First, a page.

A Speedy Return

After leaving Formula 1, Kevin Magnussen headed to the US. He joined Chip Ganassi Racing and competed in the IMSA WeatherTech SportsCar Championship. This was not new territory for Magnussen. He often watched his father compete in this series when he was younger. Magnussen Jr was on the podium on four occasions in the first and what would prove the only season at present in this sports car championship series. He also had a single run-out in the IndyCar series. He briefly led the race but ended classed 24th after his car lost drive on lap 33.

A more poignant team-up came at Le Mans in 2021. Father and son joined forces competitively for the first time. Jan first raced Le Mans when Kevin was six years old, so it is not hard to imagine who held seniority. Unfortunately, luck was not with the Magnussen’s. Successive car issues meant the father and son team spent much of their time having the car patched up. Being hit by another car early in the race did not help matters either. Although not the outcome either hoped for, they still loved every moment of the project working together.

Kevin Magnussen’s childhood dream of competing in Formula 1 was suddenly back on the cards in 2022. He had left Haas on good terms, and they were now offering him a seat once more. Magnussen jumped at the opportunity. The chance was brought about with the departure of Russian driver Nikita Mazepin, a consequence of the war in Ukraine. Magnussen returned to Formula 1 at the Bahrain Grand Prix and bagged fifth place. Following July’s British Grand Prix, he sat in 10th position in the driver’s championship.

Kevin Magnussen Video

A lap from Kevin Magnussen’s perspective at his 2014 Formula 1 debut in Australia.

Why Kevin Magnussen is not always popular with his fellow drivers.

Kevin Magnussen battles for the lead at the IMSA Daytona Rolex 24-hour race.

Kevin Magnussen Family

Kevin Magnussen married Louise Gjorup in October 2019. They have one child, a daughter named Laura. The couple keeps their private life as private as possible in today’s digital age. They occasionally take to social media to update fans on major milestones in their life. Louise announced her pregnancy on Instagram. Kevin used the same channel to announce his daughter’s birth. Laura Magnussen was born seven weeks early but happily came home healthy after initially having to remain in the hospital.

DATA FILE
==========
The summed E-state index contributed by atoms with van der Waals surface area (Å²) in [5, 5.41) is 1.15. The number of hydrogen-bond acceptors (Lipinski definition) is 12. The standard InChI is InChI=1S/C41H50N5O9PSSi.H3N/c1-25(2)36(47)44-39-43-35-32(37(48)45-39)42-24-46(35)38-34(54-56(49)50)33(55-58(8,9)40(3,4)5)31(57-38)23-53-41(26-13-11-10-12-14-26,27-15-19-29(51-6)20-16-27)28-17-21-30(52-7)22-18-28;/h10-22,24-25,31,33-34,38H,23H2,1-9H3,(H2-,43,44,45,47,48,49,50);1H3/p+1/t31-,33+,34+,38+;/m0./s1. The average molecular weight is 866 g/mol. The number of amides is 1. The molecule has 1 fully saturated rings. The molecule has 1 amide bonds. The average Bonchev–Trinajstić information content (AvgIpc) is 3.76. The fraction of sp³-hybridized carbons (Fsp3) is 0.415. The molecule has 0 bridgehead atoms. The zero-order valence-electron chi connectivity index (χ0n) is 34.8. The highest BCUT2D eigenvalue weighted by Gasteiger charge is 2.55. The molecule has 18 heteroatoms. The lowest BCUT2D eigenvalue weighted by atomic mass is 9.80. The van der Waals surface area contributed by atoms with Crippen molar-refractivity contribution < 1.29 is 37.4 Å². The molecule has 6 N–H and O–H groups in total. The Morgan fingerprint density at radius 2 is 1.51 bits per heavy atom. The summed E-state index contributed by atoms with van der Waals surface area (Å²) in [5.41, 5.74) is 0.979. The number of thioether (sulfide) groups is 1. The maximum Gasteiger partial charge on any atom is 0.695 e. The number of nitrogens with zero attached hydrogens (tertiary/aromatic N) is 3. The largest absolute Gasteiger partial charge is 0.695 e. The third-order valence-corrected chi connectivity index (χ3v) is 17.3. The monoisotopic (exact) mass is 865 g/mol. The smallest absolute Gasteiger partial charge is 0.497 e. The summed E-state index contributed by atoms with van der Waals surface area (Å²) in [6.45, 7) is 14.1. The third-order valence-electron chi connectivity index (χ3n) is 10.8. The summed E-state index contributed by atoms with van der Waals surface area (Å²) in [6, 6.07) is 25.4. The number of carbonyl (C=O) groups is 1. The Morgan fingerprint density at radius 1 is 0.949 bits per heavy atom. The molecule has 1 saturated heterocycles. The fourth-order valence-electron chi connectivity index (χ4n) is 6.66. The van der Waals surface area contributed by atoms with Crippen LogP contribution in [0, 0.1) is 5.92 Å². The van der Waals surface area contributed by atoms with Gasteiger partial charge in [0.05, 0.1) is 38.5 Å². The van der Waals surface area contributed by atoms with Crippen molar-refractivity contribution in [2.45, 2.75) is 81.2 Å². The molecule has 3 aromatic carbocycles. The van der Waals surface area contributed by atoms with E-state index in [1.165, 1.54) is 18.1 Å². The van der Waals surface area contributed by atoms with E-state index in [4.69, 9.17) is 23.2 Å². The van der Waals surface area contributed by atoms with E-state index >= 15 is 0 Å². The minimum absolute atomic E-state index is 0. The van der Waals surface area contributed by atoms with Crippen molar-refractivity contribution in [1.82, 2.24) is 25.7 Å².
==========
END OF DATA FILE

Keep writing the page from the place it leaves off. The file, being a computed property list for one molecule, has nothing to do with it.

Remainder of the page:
Image

Louise Gjorup is a fellow Dane who can often be seen at races supporting her husband. Kevin Magnussen accepted the offer to return to Haas first, before telling his wife of his decision. He then had to agree when a reporter suggested doing it the other way around would have been the better approach. Louise Gjorup’s professional career is kept private, a decision that should be respected in an age where we seem to assume we should know every detail about the famous and their family.

Kevin Magnussen Net Worth and Career Earnings

Kevin Magnussen has an estimated net worth of around $5 million. The main chunk of his net worth is accrued from motor racing. His salary at McLaren was reported as $500,000, which seems a decent pay packet as a rookie. This tripled to $1.5 million during his first four-year stint at Haas. It is believed his return to Haas in 2022 has seen another rise in salary. Magnussen signed a multi-year contract for the American team reputed to be worth $2 million a year. This brings his total salary earnings in Formula 1 to approximately $10.5 million.

As well as their salary, Formula 1 drivers can also receive performance-based rewards. This may include a race win bonus or a reward-based incentive for a top-placed finish. These are likely to vary from contract to contract and on the experience level of the driver. Competing in a high-profile sport also makes Kevin Magnussen attractive to sponsors. Current endorsements include Cloud Factory and Asetek SimSports.

FAQS

Question: How old is Kevin Magnussen?

Answer: Kevin Magnussen is 29 years old. He was born on October 5, 1992.

Question: Who is Kevin Magnussen’s father?

Answer: Kevin Magnussen’s father is Jan Magnussen, who is also a motor racing driver. Jan has raced in Formula 1 and Nascar. He has also driven in the 24-hour Le Mans on over 20 occasions. In 1994, Jan won the British Formula 3 title, winning 14 of the 18 races. He still races today and competed in the 2021 Le Man’s race with his son Kevin.

Question: Why did Kevin Magnussen leave McLaren?

Answer: Following a decent debut year at McLaren in 2014, Kevin Magnussen lost his seat to the recently signed Fernando Alonso for the 2015 season. Magnussen became the reserve and test driver for the year. Toward the end of 2015 McLaren decided to release Magnussen.

Question: Why is Kevin Magnussen back driving for Haas?

Answer: Kevin Magnussen was offered a surprise opportunity to return to Haas in 2022, having lost his seat in 2020. He replaced Russian driver Nikita Mazepin. Haas value Magnussen’s experience to help develop their car and mentor his younger team-mate, Mick Schumacher. Magnussen also knows how Haas works and could hit the ground running.

Research Citations

Scroll to Top